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Cynara scolymus - L.

Common Name Globe Artichoke
Family Asteraceae or Compositae
USDA hardiness 5-9
Known Hazards Can cause allergic reactions (dermatitis) due to lactones. [301]. Use with caution in cases of biliary obstruction. May hinder breast feeding (lactation) [301].
Habitats Not known in the wild.
Range Not known in the wild, it probably arose from a form of C. cardunculus.
Edibility Rating  
Other Uses  
Weed Potential No
Medicinal Rating  
Care
Fully Hardy Moist Soil Full sun
Cynara scolymus Globe Artichoke


Cynara scolymus Globe Artichoke

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Summary


Physical Characteristics

 icon of manicon of flower
Cynara scolymus is a PERENNIAL growing to 1.5 m (5ft) by 1 m (3ft 3in).
It is hardy to zone (UK) 6 and is not frost tender. It is in flower from Aug to September, and the seeds ripen from Sep to October. The species is hermaphrodite (has both male and female organs) and are pollinated by Bees, lepidoptera.It is noted for attracting wildlife.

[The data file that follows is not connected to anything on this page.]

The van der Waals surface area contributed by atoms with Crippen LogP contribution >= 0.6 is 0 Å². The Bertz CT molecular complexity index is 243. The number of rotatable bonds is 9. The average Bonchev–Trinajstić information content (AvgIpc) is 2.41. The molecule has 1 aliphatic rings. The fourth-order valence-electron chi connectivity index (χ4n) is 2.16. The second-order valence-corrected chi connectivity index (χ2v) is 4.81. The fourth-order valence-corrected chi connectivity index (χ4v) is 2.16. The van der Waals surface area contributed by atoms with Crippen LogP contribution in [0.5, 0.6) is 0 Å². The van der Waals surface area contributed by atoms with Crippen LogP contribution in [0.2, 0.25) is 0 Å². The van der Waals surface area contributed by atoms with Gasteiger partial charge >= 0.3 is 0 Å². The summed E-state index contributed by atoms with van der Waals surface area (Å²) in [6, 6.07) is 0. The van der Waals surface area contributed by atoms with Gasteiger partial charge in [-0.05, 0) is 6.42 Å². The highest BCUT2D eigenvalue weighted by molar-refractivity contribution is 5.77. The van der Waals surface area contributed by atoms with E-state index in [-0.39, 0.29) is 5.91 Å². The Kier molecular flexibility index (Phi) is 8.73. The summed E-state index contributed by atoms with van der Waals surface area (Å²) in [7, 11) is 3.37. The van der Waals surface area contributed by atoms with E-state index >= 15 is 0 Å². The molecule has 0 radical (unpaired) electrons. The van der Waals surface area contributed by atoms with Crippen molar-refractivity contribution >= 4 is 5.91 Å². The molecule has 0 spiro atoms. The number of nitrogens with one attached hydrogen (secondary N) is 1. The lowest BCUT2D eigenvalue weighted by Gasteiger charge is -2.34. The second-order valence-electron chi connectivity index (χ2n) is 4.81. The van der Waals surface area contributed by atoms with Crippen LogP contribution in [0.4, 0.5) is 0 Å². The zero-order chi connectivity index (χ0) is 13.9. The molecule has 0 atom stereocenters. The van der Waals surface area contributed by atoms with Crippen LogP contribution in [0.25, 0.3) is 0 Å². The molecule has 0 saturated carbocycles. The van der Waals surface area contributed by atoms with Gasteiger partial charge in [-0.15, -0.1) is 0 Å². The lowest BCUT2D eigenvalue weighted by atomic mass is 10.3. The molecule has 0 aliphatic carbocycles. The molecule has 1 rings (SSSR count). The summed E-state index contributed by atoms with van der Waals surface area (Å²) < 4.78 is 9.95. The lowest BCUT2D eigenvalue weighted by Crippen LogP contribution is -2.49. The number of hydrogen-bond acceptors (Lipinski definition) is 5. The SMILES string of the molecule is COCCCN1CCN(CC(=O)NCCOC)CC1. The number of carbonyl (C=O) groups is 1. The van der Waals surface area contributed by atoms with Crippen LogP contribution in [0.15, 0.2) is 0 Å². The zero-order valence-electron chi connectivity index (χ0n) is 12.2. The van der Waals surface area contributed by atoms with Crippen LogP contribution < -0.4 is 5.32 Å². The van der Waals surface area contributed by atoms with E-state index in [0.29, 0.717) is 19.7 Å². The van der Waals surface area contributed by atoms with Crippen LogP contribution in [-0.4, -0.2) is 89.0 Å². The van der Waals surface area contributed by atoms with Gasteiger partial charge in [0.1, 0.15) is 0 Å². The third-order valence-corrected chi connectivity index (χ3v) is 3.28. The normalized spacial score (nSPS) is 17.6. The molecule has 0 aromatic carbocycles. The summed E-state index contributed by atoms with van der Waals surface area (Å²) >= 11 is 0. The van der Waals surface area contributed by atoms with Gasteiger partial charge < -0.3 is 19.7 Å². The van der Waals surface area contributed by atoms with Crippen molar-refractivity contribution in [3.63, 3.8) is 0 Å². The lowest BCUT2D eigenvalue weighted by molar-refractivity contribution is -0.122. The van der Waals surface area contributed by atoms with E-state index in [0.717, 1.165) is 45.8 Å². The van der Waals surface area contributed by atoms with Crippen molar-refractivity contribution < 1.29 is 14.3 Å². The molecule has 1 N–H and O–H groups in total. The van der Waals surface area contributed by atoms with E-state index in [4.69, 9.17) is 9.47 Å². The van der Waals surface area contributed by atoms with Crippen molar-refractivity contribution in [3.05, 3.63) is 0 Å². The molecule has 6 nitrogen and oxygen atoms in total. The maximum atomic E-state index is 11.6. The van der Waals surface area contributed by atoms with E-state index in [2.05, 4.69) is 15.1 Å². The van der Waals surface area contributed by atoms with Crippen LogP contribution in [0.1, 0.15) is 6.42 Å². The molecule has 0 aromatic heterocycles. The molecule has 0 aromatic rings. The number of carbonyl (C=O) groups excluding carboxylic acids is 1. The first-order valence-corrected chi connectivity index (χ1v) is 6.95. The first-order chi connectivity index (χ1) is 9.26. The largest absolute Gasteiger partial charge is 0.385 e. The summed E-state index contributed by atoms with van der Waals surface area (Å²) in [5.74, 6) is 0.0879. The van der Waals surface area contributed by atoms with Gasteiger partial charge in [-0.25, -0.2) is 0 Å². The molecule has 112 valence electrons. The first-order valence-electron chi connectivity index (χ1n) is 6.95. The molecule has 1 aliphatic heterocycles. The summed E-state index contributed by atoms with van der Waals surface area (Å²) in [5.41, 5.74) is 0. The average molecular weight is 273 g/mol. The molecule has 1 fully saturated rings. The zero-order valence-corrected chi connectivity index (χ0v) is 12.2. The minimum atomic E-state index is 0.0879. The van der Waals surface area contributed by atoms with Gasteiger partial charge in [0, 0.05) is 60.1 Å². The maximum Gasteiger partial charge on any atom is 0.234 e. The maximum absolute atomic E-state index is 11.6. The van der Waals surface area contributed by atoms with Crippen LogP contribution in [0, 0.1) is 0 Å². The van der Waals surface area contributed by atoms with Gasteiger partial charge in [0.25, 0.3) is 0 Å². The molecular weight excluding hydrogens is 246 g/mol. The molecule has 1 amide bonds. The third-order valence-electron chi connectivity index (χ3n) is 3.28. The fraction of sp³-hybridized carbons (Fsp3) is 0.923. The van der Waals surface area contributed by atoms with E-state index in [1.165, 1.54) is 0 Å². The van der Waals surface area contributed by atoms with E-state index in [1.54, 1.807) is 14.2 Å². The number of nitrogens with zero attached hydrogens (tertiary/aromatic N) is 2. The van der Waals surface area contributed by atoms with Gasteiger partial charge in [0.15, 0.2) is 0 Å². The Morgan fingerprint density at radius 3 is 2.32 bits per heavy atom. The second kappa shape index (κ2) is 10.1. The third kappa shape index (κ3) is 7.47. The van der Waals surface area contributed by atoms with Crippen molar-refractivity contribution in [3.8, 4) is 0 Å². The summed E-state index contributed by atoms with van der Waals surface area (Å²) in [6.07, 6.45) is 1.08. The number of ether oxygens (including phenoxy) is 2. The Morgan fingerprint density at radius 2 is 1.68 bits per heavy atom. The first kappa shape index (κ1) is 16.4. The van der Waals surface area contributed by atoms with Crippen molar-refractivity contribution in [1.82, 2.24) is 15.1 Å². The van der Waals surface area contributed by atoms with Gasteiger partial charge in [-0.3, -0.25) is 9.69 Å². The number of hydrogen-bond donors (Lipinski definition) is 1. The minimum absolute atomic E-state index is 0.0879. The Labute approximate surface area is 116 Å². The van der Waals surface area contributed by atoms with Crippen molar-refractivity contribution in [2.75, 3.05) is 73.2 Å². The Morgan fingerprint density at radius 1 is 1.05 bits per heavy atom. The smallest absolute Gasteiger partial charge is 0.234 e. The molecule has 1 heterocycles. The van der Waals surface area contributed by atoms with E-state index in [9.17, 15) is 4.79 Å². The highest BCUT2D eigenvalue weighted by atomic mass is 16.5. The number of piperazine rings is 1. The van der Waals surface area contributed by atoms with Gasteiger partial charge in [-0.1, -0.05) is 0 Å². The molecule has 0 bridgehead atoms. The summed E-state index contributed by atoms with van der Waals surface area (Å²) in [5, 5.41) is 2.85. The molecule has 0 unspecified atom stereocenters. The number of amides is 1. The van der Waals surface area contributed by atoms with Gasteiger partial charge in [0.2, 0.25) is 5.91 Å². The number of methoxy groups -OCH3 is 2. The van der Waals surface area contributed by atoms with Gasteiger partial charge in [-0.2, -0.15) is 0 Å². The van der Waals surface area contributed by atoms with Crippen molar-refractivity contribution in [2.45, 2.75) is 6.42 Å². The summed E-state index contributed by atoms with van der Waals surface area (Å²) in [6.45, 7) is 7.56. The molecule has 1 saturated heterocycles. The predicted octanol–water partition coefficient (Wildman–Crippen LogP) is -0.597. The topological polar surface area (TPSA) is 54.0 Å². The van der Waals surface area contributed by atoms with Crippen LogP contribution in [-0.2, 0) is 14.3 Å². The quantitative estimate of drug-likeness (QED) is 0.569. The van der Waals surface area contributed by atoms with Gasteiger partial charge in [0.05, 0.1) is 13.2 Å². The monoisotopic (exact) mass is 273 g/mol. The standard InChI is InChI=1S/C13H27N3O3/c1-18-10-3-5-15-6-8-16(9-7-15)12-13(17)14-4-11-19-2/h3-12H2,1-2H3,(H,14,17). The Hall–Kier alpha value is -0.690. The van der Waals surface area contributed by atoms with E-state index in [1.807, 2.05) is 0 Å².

Suitable for: light (sandy), medium (loamy) and heavy (clay) soils and prefers well-drained soil. Suitable pH: acid, neutral and basic (alkaline) soils and can grow in saline soils.
It cannot grow in the shade. It prefers moist soil. The plant can tolerates strong winds but not maritime exposure.

Synonyms

This name is a synonym of Cynara cardunculus subsp. flavescens Wiklund.

Habitats

Woodland Garden Sunny Edge; Cultivated Beds;

Edible Uses

Edible Parts: Flowers;  Leaves;  Stem.
Edible Uses: Curdling agent.

Flower buds - raw or cooked[2, 7, 15, 16, 27, 37, 183]. Used before the flowers open[171]. The flavour is mild and pleasant[K]. Gobe artichokes are considered to be a gourmet food but they are very fiddly to eat. The buds are harvested just before the flowers open, they are then usually boiled before being eaten. Only the base of each bract is eaten, plus the 'heart' or base that the petals grow from [K]. Small, or baby artichokes, that are produced on lateral stems can be pickled or used in soups and stews[183]. Plants yield about 5 to 6 main heads per year from their second year onwards[200]. Flowering stems - peeled and eaten raw or cooked. A sweet nutty flavour[183]. Young leaf stems - a celery substitute[200]. They are normally blanched to remove the bitterness and then boiled or eaten raw[183]. We find them too bitter to be enjoyable[K]. Leaves - cooked. A bitter flavour[15, 61]. The dried flowers are a rennet substitute, used for curdling plant milks[4, 183].